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The Canadian housing market is finding its footing after a prolonged stumble in the first half of the year, shaking off the impact of stricter mortgage rules, rising interest rates and provincial policy changes.

Home sales increased 1.9 per cent in July compared with June, according to the Canadian Real Estate Association. The bump-up marked the third consecutive month of recovery after an initial plunge in 2018.

“Essentially, stabilization in the Toronto region has been offset by a pullback in other areas, notably much of Western Canada,” said BMO Financial Group chief economist Douglas Porter.

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Greater Toronto Area sales climbed 7.7 per cent from June and 17.6 per cent year over year to lead the July increase.

More than half of all local housing markets reported more sales last month than in June.

Compared with a year ago, overall sales in July were down 1.3 per cent due to fewer transactions in major urban centres in British Columbia. The figure marked a levelling off of much steeper year-over-year declines earlier this year.

Analysts said an undersupply of new homes and buoyant consumer confidence amidst historically low unemployment and a stable economy were keeping year-over-year prices steady.

More stringent stress tests for would-be home buyers depressed sales numbers earlier this year, said Re/Max Integra executive vice-president Christopher Alexander.

“That cut out a lot of buying power out for first-time buyers and even move-up buyers,” he said.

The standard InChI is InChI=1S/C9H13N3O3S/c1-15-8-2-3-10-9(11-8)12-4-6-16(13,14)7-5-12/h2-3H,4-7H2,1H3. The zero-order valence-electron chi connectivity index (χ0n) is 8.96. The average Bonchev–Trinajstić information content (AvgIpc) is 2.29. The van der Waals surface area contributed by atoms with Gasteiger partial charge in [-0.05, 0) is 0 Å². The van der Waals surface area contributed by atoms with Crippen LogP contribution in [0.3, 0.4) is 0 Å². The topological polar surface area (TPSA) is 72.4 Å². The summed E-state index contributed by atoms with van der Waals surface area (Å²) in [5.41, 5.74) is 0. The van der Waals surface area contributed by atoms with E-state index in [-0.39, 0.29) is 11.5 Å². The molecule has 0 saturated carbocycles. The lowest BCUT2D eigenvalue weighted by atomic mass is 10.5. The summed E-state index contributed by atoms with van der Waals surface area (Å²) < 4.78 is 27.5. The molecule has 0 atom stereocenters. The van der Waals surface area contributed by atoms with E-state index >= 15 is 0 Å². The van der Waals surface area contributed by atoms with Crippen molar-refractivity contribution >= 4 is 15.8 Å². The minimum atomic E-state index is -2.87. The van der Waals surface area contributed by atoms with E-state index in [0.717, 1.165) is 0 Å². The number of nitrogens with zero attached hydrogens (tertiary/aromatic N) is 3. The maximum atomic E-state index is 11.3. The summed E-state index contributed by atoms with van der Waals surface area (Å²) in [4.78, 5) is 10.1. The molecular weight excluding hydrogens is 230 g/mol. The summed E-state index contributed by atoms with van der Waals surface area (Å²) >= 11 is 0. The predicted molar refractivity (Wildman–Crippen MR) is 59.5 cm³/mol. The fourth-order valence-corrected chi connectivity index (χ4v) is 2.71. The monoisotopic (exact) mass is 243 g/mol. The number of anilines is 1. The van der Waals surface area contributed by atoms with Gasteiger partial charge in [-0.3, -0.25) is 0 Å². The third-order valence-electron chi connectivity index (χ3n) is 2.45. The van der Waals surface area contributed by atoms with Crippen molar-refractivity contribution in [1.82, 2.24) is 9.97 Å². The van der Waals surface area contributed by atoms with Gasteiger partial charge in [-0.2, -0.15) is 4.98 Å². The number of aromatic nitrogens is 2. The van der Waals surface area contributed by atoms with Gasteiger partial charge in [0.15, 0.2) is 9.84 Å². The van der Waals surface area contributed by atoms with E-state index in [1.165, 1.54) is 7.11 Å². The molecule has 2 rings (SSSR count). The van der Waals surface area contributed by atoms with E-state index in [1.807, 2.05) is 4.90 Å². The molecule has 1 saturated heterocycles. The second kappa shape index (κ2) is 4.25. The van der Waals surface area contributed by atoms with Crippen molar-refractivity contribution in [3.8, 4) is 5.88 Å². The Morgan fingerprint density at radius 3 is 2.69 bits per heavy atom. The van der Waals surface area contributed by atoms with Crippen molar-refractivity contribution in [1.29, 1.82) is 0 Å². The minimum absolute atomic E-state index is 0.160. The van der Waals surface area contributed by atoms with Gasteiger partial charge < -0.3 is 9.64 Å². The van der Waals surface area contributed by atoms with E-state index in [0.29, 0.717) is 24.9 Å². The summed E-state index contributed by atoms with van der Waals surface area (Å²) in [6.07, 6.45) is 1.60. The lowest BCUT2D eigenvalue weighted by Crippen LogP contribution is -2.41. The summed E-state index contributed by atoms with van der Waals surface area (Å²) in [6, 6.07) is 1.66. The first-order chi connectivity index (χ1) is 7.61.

“Still, the stress test and all the news rules, it seems like buyers have kind of got their heads around it now.”

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Canada’s Big Six banks all increased their benchmark fixed-rate mortgage rate in April or May.

“They’ve had nominal increases, which hasn’t really scared anybody,” Alexander said.

The rates differ from actual mortgage rates offered to borrowers, which are not seeing the same increases. But the Bank of Canada uses the posted five-year fixed mortgage rates at Canada’s biggest banks to calculate the rate used in stress tests to determine whether borrowers can qualify for both uninsured and insured mortgages.

British Columbia and Ontario, which typically host the two hottest residential real estate markets, have introduced a foreign-buyers tax.

In July, Vancouver and the Fraser Valley saw sales dive 30 per cent and 34 per cent, respectively, year over year. Prices in both areas nudged up from the same month last year.

“A tougher borrowing climate and the non-resident buyers’ tax likely rule out a return to the earlier mania in these two regions,” said BMO Capital Markets senior economist Sal Gautieri of the greater Vancouver and Toronto areas.

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Excluding those two markets, the national average home price was just under $383,000.

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